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Varying Deeds of Variation?

by David Finnerty

23-03-2015

When watching the Government’s 2015 budget unfold from an inheritance protection viewpoint, one of the more significant statements made by the Chancellor of the Exchequer related to a proposed review of ‘deeds of variation’ when used by the beneficiaries of a deceased individuals’ estate for tax-saving purposes.

Deeds of variation have provided for years a legitimate mechanism for the beneficiary or beneficiaries of the estate of a deceased individual to redirect assets which they themselves would otherwise receive. Whilst this may just be to provide for others in greater need, often the more significant reason for their use is to reduce the amount of inheritance and capital gains tax which might otherwise be payable. Provided that such a variation is made within two years of the deceased’s death, such a variation would have retrospective effect for tax purposes.

Tax savings can be made in a number of ways, with some of these having obvious charitable benefits. At its most simple, additional assets can be diverted to beneficiaries who are exempt from inheritance tax (such as charity). A further use of deeds of variation, in situations where the ‘maths’ works in terms of the value and assets of the estate, is to write in a 10% charitable gift so as to attract the reduced rate of inheritance tax of 36%.

It is perhaps surprising, in the lead up to a General Election, that the Government would announce a review which, if actioned, might actually increase the number of estates which remain liable to inheritance tax as opposed to reduce it. The reference to this review in the published Budget document itself is just a lone sentence, but any changes which may result from it would have a profound and wide-reaching impact.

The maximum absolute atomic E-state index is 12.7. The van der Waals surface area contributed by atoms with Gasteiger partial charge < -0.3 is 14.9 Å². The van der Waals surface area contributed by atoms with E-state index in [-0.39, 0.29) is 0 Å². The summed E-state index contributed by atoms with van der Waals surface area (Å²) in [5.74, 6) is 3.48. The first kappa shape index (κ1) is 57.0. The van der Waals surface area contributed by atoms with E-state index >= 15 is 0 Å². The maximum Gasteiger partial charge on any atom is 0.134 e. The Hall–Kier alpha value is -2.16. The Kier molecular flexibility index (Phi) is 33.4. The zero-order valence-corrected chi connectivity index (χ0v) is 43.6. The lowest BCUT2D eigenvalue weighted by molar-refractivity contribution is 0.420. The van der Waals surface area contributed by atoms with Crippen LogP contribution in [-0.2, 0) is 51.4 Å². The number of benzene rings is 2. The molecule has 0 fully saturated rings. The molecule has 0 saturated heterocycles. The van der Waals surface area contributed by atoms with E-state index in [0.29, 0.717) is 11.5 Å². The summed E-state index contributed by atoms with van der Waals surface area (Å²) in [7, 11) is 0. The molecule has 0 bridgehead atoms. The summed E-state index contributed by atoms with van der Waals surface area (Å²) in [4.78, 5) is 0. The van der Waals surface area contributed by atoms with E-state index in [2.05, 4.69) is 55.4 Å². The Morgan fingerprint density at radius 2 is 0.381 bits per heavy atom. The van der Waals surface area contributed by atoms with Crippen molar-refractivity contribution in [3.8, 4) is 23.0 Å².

That the Chancellor’s reference to a review of deeds of variation was almost a passing statement, which could easily have been lost amongst the many other financial changes outlined, does not help us to understand easily exactly what the Government has in mind. It was expected that the budget would affect inheritance tax in some form (a leaked review Government review of inheritance tax when the deceased’s property was left to their children implied that this would be its actual focus, but few commentators expected deeds of variation to be the focus of attention.

The future of deeds of variation will be one for charities to watch unfold. Whilst not the primary source of legacy-related income, a charities’ status as an exempt entity makes their inclusion in variations appealing to beneficiaries who want as little of the estate to end up with the tax man as possible.


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